Pregnancy should be a wonderful, fulfilling life experience, but it can also raise unique issues in a woman’s work life. Federal and state law prevent discrimination based on pregnancy, and if you believe you are being treated inappropriately because of your pregnancy, you should contact the New York pregnancy discrimination lawyers at Phillips & Associates today.
Pregnancy certainly can affect your ability to work, but this depends upon the individual, the job duties, and timing. You are not required to disclose your pregnancy to your employer unless it interferes with your ability to perform your job duties. Your employer can only require you to take a leave of absence from work if you can no longer reasonably perform your job duties due to your pregnancy. When your employer treats you differently or requires you not to work simply because you are pregnant, your employer may be discriminating against you because of your pregnancy.RECOGNIZING PREGNANCY DISCRIMINATION
Pregnancy discrimination is usually based on outmoded stereotypes, and is often a form of gender discrimination. Discrimination can be evidenced by company policies, discriminatory “downsizing,” “reorganization” and other personnel decisions, and by comments like “she can’t handle the work anymore now that she is pregnant” or “a pregnant woman does not belong in the workplace.” Sometimes the discrimination is more subtle, and can be apparent in getting passed over for a promotion, denial of bonuses, and other discretionary personnel decisions.
Pregnancy discrimination affects women in a wide variety of workplaces. It is not found only at more traditionally male workplaces such as factories and construction jobs, but also in retail, office jobs, and at high levels in large corporations. In fact, women who work in high-pressure white collar jobs requiring substantial hours often face the most subtle – and most severe – forms of pregnancy discrimination.PREGNANCY DISCRIMINATION IS PROHIBITED UNDER NEW YORK STATE AND FEDERAL LAW
Federal law provides several protections to pregnant workers. The Pregnancy Discrimination Act (PDA), which is an amendment to the Civil Rights Act of 1964, forbids discrimination in any aspect of employment based on pregnancy, including hiring, firing, promotions, assignments, layoffs, training, benefits, and so forth. The PDA also provides that a pregnant employee must be treated and accommodated just like any other temporarily disabled employee. The PDA applies to employers with 15 or more employees. The federal Family Medical Leave Act allows for unpaid, job-protected leave for 12 weeks for the birth of a child, for both the mother and the father. New York law provides additional protections to those who work for smaller employers. If an employer provides additional pregnancy-related benefits to employees, it must provide those benefits equally to all employees.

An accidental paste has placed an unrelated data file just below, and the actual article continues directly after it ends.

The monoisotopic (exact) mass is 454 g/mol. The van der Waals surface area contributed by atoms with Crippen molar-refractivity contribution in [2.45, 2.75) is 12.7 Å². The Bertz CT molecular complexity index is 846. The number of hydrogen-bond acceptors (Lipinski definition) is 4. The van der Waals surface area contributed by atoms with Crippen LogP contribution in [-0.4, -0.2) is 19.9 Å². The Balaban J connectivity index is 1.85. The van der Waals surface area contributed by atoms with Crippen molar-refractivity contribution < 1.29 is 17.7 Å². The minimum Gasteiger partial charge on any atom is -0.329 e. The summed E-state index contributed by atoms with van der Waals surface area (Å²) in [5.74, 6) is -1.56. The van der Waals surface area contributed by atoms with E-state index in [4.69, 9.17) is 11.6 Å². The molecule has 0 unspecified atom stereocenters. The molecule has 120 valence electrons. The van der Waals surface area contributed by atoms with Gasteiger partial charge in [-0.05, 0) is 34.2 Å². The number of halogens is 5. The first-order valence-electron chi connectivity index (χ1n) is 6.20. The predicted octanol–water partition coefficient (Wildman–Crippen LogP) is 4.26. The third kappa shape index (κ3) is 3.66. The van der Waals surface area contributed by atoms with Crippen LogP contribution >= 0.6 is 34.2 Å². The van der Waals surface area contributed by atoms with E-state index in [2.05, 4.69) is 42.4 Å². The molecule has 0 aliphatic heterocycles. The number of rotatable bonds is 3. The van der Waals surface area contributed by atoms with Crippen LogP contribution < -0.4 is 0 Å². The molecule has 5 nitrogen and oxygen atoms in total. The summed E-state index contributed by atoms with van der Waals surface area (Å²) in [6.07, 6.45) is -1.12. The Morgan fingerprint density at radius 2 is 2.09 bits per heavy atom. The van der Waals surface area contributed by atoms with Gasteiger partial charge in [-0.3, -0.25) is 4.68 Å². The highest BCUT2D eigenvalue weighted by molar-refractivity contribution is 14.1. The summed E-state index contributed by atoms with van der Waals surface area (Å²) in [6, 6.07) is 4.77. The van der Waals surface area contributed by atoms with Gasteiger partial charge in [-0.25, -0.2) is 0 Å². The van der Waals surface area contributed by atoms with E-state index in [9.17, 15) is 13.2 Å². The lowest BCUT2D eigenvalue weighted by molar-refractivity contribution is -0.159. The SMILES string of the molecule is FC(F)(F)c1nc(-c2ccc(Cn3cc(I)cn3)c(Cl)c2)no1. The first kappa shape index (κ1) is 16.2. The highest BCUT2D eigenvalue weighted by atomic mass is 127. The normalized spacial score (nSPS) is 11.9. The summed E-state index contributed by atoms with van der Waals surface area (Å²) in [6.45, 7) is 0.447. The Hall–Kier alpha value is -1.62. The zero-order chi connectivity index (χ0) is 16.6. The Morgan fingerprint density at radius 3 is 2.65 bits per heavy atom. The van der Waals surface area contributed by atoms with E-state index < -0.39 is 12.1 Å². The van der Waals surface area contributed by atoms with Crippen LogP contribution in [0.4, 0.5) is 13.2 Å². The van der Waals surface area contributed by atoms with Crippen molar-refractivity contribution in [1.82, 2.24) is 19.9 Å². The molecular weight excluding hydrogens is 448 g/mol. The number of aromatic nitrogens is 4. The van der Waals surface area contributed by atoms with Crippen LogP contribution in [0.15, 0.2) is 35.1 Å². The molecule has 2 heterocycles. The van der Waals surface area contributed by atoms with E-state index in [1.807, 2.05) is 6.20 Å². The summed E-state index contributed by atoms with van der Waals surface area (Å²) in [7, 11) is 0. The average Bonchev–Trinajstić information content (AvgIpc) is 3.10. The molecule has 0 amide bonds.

Do not think that you no longer have a claim because you are no longer pregnant. While statutes of limitations can be short, particularly under the PDA, you can nonetheless pursue a claim after you have given birth. It is important to protect your rights, and sometimes pregnancy discrimination can have severe, lasting effects on an individual’s compensation and opportunities for promotion.
If you are treated differently by your employer because you are pregnant, you should contact a New York pregnancy discrimination attorney. The attorneys at Phillips & Associates focus on all aspects of workplace law, and have successfully handled many workplace discrimination claims. We work on a contingency basis, which means that we do not get paid unless you do. For a free confidential consultation, contact our office today at (212) 248-7431.
45 Broadway, #620,
New York NY, 10006
- Pregnancy Discrimination Laws
- Pregnancy Discrimination FAQs
- Proving Pregnancy Discrimination
- Reasonable Accommodations for Pregnant Workers
- What Does Pregnancy Discrimination Look Like?
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